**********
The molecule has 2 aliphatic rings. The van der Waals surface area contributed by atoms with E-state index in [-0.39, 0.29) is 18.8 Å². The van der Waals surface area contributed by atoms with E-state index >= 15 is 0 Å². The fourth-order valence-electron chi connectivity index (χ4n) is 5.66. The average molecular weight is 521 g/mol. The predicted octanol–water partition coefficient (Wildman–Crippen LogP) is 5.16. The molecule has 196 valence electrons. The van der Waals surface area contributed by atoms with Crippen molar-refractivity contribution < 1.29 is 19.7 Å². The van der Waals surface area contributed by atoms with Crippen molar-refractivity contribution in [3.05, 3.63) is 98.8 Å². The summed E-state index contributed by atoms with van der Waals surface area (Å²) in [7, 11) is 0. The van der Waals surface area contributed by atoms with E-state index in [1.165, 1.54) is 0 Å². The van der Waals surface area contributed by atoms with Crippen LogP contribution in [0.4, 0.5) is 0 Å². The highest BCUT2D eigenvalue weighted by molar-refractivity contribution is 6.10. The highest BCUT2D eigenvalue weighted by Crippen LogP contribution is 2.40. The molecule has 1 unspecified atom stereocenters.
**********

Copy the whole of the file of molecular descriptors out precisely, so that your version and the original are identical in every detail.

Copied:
The molecule has 2 aliphatic rings. The van der Waals surface area contributed by atoms with E-state index in [-0.39, 0.29) is 18.8 Å². The van der Waals surface area contributed by atoms with E-state index >= 15 is 0 Å². The fourth-order valence-electron chi connectivity index (χ4n) is 5.66. The average molecular weight is 521 g/mol. The predicted octanol–water partition coefficient (Wildman–Crippen LogP) is 5.16. The molecule has 196 valence electrons. The van der Waals surface area contributed by atoms with Crippen molar-refractivity contribution < 1.29 is 19.7 Å². The van der Waals surface area contributed by atoms with Crippen molar-refractivity contribution in [3.05, 3.63) is 98.8 Å². The summed E-state index contributed by atoms with van der Waals surface area (Å²) in [7, 11) is 0. The van der Waals surface area contributed by atoms with E-state index in [1.165, 1.54) is 0 Å². The van der Waals surface area contributed by atoms with Crippen LogP contribution in [0.4, 0.5) is 0 Å². The highest BCUT2D eigenvalue weighted by molar-refractivity contribution is 6.10. The highest BCUT2D eigenvalue weighted by Crippen LogP contribution is 2.40. The molecule has 1 unspecified atom stereocenters.